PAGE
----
What Do You Ask In An Interview?


             We have all gone through some sort of interviewing process to land a job in our professional careers. Being interviewed can be somewhat intimidating; however, it should be very informative for both the employer and candidate alike. As a candidate, you should gather as much information as possible to make certain that the company/opportunity matches what you are looking for. Consider asking questions throughout the process–asking questions (always in a respectful manner) is perfectly acceptable and is certainly welcomed by hiring managers. It serves two distinctive benefits. The first benefit is that you will be provided with valuable information in your decision making process. The second benefit is that it conveys a high level of interest to the company along with the fact that you are taking the interview seriously.

            Always do the appropriate amount of research prior to the interview. Be sure to know the company (i.e. history, size, and products/services provided). There are always the generic questions to ask such as company growth/ goals/direction; however, consider exploring the history of the position itself. An obvious question to ask (but often ignored) is why is the role open? The best answer you can receive is that your predecessor was promoted and has moved up in the organization. Obviously, this is a good sign because it demonstrates growth potential from within. If they divulge that the incumbent was terminated or resigned, I would recommend investigating further. Due to confidentiality, the interviewer may not be able to give specific details why that person is no longer in the role. Ask how long they were in the role. If it was a short period of time, ask about the person in the position before the most recent incumbent. Try to establish a history or pattern about the role. If you discover that your predecessors were in the role for short periods of time, this may not be the best opportunity.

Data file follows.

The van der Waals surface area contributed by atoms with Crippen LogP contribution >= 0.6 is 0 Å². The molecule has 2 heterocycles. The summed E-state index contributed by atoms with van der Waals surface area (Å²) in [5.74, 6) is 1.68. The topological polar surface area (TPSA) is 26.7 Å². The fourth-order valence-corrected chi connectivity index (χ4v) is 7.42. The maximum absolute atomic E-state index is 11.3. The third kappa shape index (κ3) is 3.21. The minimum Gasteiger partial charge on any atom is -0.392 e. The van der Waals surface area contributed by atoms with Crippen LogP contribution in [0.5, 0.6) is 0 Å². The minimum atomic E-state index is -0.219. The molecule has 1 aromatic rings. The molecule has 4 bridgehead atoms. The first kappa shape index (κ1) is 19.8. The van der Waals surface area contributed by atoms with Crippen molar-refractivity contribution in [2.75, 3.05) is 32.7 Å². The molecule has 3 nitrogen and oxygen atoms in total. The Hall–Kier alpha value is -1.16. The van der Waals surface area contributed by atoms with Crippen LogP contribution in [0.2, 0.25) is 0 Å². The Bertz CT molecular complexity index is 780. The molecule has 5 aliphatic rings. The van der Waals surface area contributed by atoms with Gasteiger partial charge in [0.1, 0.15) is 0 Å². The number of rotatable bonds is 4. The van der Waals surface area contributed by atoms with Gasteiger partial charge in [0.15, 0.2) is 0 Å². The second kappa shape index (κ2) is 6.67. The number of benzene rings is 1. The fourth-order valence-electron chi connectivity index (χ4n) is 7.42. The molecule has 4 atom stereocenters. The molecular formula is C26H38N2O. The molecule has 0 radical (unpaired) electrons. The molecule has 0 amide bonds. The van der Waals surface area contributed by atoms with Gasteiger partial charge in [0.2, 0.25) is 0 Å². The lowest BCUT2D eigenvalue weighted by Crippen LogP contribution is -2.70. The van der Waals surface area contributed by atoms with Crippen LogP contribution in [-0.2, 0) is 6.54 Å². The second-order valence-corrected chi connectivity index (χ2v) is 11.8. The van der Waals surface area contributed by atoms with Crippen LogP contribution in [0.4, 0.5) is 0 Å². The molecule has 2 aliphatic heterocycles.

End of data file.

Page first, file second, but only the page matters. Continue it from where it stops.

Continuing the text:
Engage the interviewer in conversation regarding their time and history with the organization. Ask about their previous work experience and how they came to be in their current role. Also, ask them to elaborate on their successes as well as challenges within the organization. In my experience, most hiring managers enjoy talking about themselves especially if they have had a positive experience with the company.

             Finally, ask for the job! If you are satisfied with the information that you have gathered and you feel the opportunity is a great fit, then ask for the job itself. At the very least, ask the interviewer if there was anything during the interview that would prevent them from hiring you. If they say no, then ask for the next step. Interviewers really like that level of confidence, especially if it is for a sales role. Don’t be shy, close the deal!

Written by : Chad HardinChad Hardin
Chad Hardin is a Technical Recruiter at Godshall Professional Recruiting and Staffing. He has been with the company for over 2 and half years. Hardin has more than 15 years of recruiting experience and has additional experience in training, business management, office operations, marketing, and sales. Hardin graduated from the University of South Carolina Upstate with a Bachelor of Science in Business Administration and completed the General Motors Marketing Internship Program as an undergrad.


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